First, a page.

Jim Bouton is still one of the most divisive baseball players in history. Considering all we know now about the personal lives of today's sports stars, this book is almost quaint. But what Bouton did was to pull aside the curtain that hid the players from the view of the public. Just as what John F. Kennedy did in his personal life was hidden from the public (the same era that Bouton pitched in), the New York Yankees made sure that the sexual and drug-fueled careers of their players (particularly stars like Whitey Ford and Mickey Mantle) was off limits to the press. Actually, the press in both the cases of JFK and the Yankees were willing conspirators to keep up appearances. Bouton writes a story that tells it all. Most notoriously, we learn about the bed hopping antics of Mantle et al, and the dependence that players had for "greenies" (amphetamines). The story is funny at parts but also sad because Bouton later tried to regenerate his career as a junk ball pitcher after blowing out his arm early into his career.
I am also grateful to Bouton for not only serving as his own narrator (he frequently begins laughing halfway through a story) but also for courageously including the coda to his story. Bouton lost his daughter to a tragic accident and his overwhelming sense of loss is powerfully presented here. I wept as I drove, listening to this man unfold his sense of absolute despair. I hope that this does not spoil the book for anyone--this is not an ordinary sports book (it's actually one of Time's 100 most important books of the 20th Century). You will laugh and you will cry. Bouton is one of the true giants of baseball and hopefully one day the Yankees, if they haven't already, will reconcile themselves to his story.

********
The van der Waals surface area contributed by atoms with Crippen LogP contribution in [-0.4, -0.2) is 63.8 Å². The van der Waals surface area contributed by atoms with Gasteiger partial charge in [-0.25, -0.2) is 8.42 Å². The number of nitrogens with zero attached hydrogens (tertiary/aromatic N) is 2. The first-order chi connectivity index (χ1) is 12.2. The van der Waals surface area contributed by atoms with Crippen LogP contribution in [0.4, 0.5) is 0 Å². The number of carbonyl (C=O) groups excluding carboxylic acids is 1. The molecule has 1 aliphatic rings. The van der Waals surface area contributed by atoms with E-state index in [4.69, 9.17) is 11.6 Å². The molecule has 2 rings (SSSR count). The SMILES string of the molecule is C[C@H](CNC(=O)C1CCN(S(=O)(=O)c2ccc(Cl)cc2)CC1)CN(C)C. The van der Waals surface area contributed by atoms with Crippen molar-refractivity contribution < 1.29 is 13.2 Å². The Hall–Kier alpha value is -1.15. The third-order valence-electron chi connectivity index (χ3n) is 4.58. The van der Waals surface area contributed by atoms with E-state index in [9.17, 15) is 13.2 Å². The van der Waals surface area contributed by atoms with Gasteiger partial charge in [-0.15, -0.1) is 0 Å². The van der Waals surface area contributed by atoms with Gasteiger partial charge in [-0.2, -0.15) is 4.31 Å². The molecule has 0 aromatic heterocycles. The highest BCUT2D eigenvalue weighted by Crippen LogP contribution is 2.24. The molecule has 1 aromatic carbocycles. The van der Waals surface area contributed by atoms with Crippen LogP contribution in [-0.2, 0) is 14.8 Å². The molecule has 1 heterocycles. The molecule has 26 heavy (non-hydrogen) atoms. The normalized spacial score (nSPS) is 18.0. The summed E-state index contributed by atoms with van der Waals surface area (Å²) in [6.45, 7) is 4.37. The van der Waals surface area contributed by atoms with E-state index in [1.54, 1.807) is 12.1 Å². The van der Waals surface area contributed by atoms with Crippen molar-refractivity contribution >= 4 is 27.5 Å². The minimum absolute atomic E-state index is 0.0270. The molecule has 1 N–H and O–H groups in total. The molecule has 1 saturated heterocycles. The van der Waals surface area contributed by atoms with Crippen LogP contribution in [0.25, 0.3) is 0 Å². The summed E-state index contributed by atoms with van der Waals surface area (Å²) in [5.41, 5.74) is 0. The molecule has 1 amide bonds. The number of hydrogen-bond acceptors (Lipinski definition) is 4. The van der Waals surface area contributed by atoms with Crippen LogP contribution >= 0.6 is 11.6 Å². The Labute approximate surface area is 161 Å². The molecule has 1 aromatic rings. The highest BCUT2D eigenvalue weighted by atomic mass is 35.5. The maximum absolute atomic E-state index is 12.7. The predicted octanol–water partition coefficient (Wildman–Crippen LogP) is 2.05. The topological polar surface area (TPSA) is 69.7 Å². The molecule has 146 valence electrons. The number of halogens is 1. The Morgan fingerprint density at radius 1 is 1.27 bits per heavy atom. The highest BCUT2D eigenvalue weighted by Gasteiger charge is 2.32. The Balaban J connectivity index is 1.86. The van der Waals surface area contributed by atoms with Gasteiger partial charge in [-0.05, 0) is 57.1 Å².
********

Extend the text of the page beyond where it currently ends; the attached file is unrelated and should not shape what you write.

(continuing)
it took a while to get into but he's got some gems in there. if you wanted to hear about how ball players were like in the 60s then this is for you
With Jim Bouton actually reading the book, complete with appropriate inflection, the listener can really get a better notion of what he was feeling at the time.
Hearing an interested and involved onlooker actually cut down some of the great players of the day. Today sports interviews are generally so staid and trite, with a litany of cliches, that met out very little actual information
The whole book was pretty interesting, especially when Bouton makes his comeback years after his career was ostensibly over.
This is a pretty interesting insiders look behind the scenes. My one criticism would be that while Bouton does mention some of his own misgivings, others, that my own reading outside of this book, are glossed over or ignored. I'm pretty sure I was paying attention throughout and there is no mention of his retirement in the 70's.
donald t wardlow
I read this book at some point in the '70s when it was relatively new. I had to smother my laughter, lest my Mom ask me what I was laughing about. A lot of the stories here weren't the kind you told to Mother-not then, not now. How could this book get any funnier? Have the author read his own work. Awesome move. Bouton has been a motivational speaker for some time, and kindly sent me a recording of one of his speeches when I was a baseball broadcaster. I knew from hearing it how good his delivery was for jokes. I didn't know that a 70-year-old Bouton could still laugh at jokes he wrote 40 years earlier. He did. What a romp through baseball's past this is.